Sri Lanka enjoys a beneficial trade relationship with the US, according to the President of the American Chamber of Commerce in Sri Lanka (AmCham Sri Lanka) Presantha Jayamaha: “The US is our largest buyer of goods and services with more than US$ 3 billion in exports destined for the nation.”

“A total of 30 percent of our basket goes to this single country while we only import about 400 million dollars in goods and services from the United States,” he stated, explaining that Sri Lanka benefits from a substantial imbalance in this trading relationship, which also provides access to foreign exchange.

On the other hand, the island is a net importer of goods from India and China with the US imbalance helping offset these trades.

Jayamaha noted that during the pandemic, Sri Lanka’s apparel and software businesses have performed well, and continued to function in the prevailing environment: “This is because our manufacturers pivoted to personal protective equipment (PPE) and other goods. The main buyer in this case was the US – even during the lockdowns.”

“It’s pertinent to know that the American consumer market dictates much of Sri Lanka’s export opportunities,” he added, maintaining that “because of this, several large Sri Lankan businesses engaged in that market continued to do well.”

He asserted: “We need to recognise the importance of and appreciate the role that the US market plays for our export businesses. As it’s important to have large companies and brands operating in Sri Lanka, AmCham Sri Lanka, the Ceylon Chamber of Commerce and the Board of Investment of Sri Lanka (BOI) are working to attract substantial investments from the United States.”

From a foreign direct investment (FDI) perspective, most countries experienced a challenging 2020. And as Jayamaha explained, not much could be done given the restrictions imposed across the world.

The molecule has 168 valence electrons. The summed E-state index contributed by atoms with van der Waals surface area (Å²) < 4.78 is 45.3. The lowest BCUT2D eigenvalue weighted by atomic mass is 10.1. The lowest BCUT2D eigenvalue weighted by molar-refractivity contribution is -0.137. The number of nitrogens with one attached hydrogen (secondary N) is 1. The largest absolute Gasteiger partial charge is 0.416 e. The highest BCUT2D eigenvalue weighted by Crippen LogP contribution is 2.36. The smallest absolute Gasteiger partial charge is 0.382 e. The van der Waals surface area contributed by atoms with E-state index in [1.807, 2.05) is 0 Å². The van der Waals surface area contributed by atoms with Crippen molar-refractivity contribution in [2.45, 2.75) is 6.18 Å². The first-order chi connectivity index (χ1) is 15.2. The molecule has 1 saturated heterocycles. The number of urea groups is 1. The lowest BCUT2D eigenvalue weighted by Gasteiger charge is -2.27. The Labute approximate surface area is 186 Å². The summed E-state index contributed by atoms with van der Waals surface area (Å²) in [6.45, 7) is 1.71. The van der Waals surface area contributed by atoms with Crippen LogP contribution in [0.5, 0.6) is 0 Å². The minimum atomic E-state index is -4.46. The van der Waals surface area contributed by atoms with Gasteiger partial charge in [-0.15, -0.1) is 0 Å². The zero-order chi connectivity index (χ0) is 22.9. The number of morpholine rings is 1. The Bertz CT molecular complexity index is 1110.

Despite this, he believes that the BOI played an important role in attracting FDIs to the country by helping organise the Sri Lanka Investment Forum 2021 among other initiatives: “These are proactive and interesting vehicles to disseminate the message that Sri Lanka is waiting to do business with others.”

Sharing his opinion on Sri Lanka’s medium-term outlook given the impact of the pandemic, Jayamaha expects to witness a recovery this year, citing initiatives such as delaying tax payments and offering debt moratoriums.

However, the country’s substantial external debt had led to it being downgraded by international rating agencies, which impacts its ability to attract FDI.

“We must understand that Sri Lanka continues to have a strong brand and it is in our best interest to maintain that reputation,” Jayamaha stressed, explaining that remedial action must be taken immediately.

Intellectual property (IP) law is among AmCham Sri Lanka’s areas of interest and one in which the chamber has been an advocate for decades. “We work with governments and different agencies as some major brands are not willing to operate in Sri Lanka unless our IP laws are strong,” Jayamaha revealed.

Providing insights into this area, he elaborated: “There are effective laws and legislation but the shortfall is in strategic policies, and coordination among entities in implementing and executing them.”

“IP laws also protect Sri Lankan industries,” Jayamaha maintained, continuing: “Business owners would have no issue allocating 20 percent of their budgets to create IPs and patented technologies because these companies would know they would be protected.”

“Intellectual capital is something we need to protect, not only for global companies but for local businesses as well,” Jayamaha said, asserting that “we need to respect others’ properties, and create the environment for Sri Lankan companies to invest a substantial share of their earnings and resources in creating IP and technology, as well as bringing the country and what we do to the forefront regionally and globally.”